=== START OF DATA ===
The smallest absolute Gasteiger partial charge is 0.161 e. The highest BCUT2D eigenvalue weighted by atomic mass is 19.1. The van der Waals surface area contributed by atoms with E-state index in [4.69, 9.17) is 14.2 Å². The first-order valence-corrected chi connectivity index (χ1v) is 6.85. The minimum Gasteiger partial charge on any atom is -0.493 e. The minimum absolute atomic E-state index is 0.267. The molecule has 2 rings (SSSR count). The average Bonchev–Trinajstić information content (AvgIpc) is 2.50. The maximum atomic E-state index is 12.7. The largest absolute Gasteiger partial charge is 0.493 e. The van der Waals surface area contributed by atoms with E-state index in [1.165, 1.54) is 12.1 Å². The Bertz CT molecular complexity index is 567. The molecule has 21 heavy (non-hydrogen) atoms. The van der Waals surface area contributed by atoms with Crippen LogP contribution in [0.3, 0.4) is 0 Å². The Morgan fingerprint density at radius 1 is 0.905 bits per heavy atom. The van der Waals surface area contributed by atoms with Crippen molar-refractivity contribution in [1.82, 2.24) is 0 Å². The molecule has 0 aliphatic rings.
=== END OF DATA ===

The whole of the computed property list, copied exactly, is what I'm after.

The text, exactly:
The smallest absolute Gasteiger partial charge is 0.161 e. The highest BCUT2D eigenvalue weighted by atomic mass is 19.1. The van der Waals surface area contributed by atoms with E-state index in [4.69, 9.17) is 14.2 Å². The first-order valence-corrected chi connectivity index (χ1v) is 6.85. The minimum Gasteiger partial charge on any atom is -0.493 e. The minimum absolute atomic E-state index is 0.267. The molecule has 2 rings (SSSR count). The average Bonchev–Trinajstić information content (AvgIpc) is 2.50. The maximum atomic E-state index is 12.7. The largest absolute Gasteiger partial charge is 0.493 e. The van der Waals surface area contributed by atoms with E-state index in [1.165, 1.54) is 12.1 Å². The Bertz CT molecular complexity index is 567. The molecule has 21 heavy (non-hydrogen) atoms. The van der Waals surface area contributed by atoms with Crippen LogP contribution in [0.3, 0.4) is 0 Å². The Morgan fingerprint density at radius 1 is 0.905 bits per heavy atom. The van der Waals surface area contributed by atoms with Crippen molar-refractivity contribution in [1.82, 2.24) is 0 Å². The molecule has 0 aliphatic rings.